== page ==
Sancti Subito – Popes John XXIII and John Paul II Are Cleared for Canonization

Popes Final

Last week Pope Francis brought both Blesseds John XXIII and John Paul II across the final hurdle to sainthood.  Ratifying the actions by the cardinal-members of the Congregation for the Causes of Saints, Francis approved a second miracle attributed to the intercession of the Polish Pope (John Paul) – the cure of a Costa Rican woman whose recovery from a near-fatal brain aneurysm has been described as extraordinary even for the realm of supernatural healing. The cure reportedly took place on 1 May 2011, the day of John Paul’s beatification.

For Papa Roncalli (Pope John XXIII) meanwhile, Pope Francis approved the congregation’s unusual move to recommend the canonization of the “Good Pope” without a second miracle, owing to John’s already universal cult, and the 50th anniversary of Vatican II, the 11 October opening date of which is now marked as John XXIII’s feast. Recently added to the US calendar, John Paul’s memorial is 22 October, the anniversary of his 1978 consecration as the 264th Bishop of Rome.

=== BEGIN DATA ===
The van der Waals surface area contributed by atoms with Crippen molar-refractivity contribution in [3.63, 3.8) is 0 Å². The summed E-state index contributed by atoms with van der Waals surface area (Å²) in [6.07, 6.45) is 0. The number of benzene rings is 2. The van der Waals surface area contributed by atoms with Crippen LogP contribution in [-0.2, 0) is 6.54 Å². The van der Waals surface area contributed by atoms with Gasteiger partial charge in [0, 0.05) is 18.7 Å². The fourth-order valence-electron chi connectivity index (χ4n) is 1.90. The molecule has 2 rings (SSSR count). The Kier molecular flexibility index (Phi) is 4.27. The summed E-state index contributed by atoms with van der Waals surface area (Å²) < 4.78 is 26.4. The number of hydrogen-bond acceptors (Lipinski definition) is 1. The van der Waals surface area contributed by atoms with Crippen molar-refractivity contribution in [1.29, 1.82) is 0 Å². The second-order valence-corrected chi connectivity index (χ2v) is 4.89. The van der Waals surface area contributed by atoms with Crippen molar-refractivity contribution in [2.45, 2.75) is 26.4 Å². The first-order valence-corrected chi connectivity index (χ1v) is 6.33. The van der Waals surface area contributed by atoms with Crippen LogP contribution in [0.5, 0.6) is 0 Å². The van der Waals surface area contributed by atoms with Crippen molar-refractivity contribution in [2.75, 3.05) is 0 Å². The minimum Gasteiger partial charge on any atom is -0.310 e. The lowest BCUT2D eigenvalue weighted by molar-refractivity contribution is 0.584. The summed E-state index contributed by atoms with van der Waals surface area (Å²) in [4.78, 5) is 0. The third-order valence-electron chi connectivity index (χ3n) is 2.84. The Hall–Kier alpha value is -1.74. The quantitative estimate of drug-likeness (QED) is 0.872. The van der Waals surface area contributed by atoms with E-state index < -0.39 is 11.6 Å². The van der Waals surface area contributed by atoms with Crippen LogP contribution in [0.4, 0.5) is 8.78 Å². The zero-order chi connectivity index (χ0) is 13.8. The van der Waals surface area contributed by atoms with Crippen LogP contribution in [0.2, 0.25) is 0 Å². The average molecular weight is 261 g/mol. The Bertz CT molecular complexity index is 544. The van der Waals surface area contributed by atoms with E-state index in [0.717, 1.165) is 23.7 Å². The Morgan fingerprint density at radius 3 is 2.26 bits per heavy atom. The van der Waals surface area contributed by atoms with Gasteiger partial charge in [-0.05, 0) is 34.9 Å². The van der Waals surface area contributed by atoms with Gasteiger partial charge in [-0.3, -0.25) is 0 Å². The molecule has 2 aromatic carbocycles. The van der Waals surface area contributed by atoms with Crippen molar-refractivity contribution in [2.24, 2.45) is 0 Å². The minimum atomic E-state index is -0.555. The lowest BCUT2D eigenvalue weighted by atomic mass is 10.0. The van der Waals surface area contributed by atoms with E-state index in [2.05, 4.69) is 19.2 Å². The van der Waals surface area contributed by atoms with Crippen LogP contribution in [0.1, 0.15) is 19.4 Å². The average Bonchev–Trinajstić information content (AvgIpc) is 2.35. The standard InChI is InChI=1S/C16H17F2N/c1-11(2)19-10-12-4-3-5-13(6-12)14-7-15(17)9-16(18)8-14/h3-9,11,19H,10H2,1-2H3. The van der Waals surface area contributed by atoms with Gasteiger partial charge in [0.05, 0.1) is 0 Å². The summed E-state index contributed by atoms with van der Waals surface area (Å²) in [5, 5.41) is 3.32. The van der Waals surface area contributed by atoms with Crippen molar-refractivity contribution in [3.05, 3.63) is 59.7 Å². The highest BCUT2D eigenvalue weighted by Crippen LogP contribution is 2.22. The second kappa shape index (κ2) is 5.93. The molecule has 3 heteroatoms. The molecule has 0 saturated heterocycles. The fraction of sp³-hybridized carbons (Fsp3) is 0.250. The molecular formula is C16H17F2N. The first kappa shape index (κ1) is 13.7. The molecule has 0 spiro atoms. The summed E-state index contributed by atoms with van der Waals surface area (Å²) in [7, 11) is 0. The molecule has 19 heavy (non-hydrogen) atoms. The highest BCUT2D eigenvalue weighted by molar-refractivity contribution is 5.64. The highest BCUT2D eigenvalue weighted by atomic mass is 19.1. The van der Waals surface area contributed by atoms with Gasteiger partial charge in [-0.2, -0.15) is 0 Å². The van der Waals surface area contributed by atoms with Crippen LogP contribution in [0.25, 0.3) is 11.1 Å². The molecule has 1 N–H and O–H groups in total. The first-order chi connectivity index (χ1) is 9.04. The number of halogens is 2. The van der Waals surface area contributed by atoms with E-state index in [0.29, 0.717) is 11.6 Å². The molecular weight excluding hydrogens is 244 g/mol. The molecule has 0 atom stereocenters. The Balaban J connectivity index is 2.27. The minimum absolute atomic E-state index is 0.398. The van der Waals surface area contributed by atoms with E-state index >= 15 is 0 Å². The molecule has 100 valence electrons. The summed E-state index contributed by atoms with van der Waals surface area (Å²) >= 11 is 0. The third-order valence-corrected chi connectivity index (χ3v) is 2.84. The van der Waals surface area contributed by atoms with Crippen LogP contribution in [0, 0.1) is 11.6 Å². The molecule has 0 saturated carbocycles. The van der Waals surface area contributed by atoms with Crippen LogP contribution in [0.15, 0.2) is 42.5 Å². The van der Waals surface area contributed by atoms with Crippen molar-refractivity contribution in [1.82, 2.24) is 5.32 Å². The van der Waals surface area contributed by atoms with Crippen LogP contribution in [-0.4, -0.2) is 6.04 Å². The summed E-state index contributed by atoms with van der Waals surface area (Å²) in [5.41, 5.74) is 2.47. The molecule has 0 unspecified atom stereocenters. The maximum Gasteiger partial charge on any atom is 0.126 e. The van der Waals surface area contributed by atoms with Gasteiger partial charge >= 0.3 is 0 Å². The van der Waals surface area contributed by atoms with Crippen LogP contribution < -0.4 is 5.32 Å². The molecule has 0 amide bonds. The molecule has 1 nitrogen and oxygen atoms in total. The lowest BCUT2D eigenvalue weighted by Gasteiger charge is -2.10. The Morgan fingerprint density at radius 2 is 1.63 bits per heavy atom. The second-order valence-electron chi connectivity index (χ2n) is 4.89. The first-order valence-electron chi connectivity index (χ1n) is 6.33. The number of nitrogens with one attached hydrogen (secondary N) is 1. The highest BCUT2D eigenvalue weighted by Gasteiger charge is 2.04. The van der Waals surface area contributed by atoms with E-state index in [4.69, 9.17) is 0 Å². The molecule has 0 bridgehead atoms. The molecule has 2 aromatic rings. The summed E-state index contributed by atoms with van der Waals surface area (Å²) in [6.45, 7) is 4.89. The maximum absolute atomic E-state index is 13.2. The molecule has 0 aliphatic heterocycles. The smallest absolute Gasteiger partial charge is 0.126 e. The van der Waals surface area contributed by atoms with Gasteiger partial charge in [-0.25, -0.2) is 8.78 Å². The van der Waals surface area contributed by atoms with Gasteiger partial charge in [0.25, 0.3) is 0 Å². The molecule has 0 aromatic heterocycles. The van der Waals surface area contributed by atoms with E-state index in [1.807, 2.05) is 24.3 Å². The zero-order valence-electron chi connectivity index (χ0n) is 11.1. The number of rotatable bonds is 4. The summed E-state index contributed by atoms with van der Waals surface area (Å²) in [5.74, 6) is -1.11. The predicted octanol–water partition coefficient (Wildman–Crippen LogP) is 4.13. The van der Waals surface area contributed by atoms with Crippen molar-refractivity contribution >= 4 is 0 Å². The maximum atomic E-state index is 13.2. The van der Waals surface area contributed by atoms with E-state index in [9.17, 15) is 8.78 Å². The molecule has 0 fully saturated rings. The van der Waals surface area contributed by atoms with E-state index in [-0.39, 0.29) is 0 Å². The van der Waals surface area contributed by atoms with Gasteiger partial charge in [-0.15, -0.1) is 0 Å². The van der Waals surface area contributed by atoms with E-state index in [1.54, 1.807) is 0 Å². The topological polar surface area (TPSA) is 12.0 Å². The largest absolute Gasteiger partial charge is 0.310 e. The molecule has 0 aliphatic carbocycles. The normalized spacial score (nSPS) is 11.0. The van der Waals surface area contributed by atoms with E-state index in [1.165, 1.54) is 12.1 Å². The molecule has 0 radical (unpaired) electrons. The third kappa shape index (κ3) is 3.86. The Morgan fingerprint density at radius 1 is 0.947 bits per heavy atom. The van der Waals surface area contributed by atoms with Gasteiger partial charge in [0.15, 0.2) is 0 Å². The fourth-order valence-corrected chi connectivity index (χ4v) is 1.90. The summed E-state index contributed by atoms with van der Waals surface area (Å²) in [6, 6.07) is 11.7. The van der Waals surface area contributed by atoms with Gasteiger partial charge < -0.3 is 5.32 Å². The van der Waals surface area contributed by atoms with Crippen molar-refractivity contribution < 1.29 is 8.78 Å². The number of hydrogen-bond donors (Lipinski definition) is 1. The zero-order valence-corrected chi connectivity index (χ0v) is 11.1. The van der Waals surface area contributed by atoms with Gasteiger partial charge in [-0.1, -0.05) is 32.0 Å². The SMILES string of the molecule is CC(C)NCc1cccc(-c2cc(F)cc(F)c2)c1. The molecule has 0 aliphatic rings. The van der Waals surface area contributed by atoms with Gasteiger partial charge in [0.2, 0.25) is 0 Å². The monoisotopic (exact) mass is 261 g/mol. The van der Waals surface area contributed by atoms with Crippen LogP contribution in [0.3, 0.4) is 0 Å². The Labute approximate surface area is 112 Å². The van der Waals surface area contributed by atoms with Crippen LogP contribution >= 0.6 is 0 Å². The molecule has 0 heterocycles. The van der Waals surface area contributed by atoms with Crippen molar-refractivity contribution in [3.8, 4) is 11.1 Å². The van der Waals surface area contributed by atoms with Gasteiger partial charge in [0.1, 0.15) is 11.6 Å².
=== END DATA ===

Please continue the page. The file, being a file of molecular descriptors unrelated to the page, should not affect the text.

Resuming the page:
Pope Francis has convoked a consistory to determine a date for what might be a joint canonization. The prevailing thought is that the unprecedented elevation of two Popes at once will take place before the year’s end. In its early piece on this possibility, the Associated Press suggested the possible timing of 8 December, the feast of the Immaculate Conception, which falls on a Sunday in 2013, thus in accord with the standard practice of celebrating canonizations on the Lord’s Day. Another possible date could be 24 November, the feast of Christ the King, which is already slated to see a major Vatican celebrations this year to mark the close of the Year of Faith commemorating the II Vatican Council’s half-century anniversary.

Coming just over eight years after his death, John Paul’s ascent to sainthood is the quickest in modern times, trumping the prior record of the 27 year spans from the respective deaths to canonizations of Saints Therese of Lisieux and Jose Maria Escriva, the founder of Opus Dei. The cause of Escriva’s immediate successor as head of the Work, Bishop Alvaro del Portillo (1914-1994), was likewise advanced in the current decree, as a miracle for his beatification was approved.

Though the practice of canonization by acclamation was frequent in centuries past, the clinical determination of miraculous healings has since then become a required element in the process of canonization except for the beatification of martyrs.  Until this recent decision on Pope John XXIII, no other person can be recalled who was elevated to sainthood without effecting a cure.

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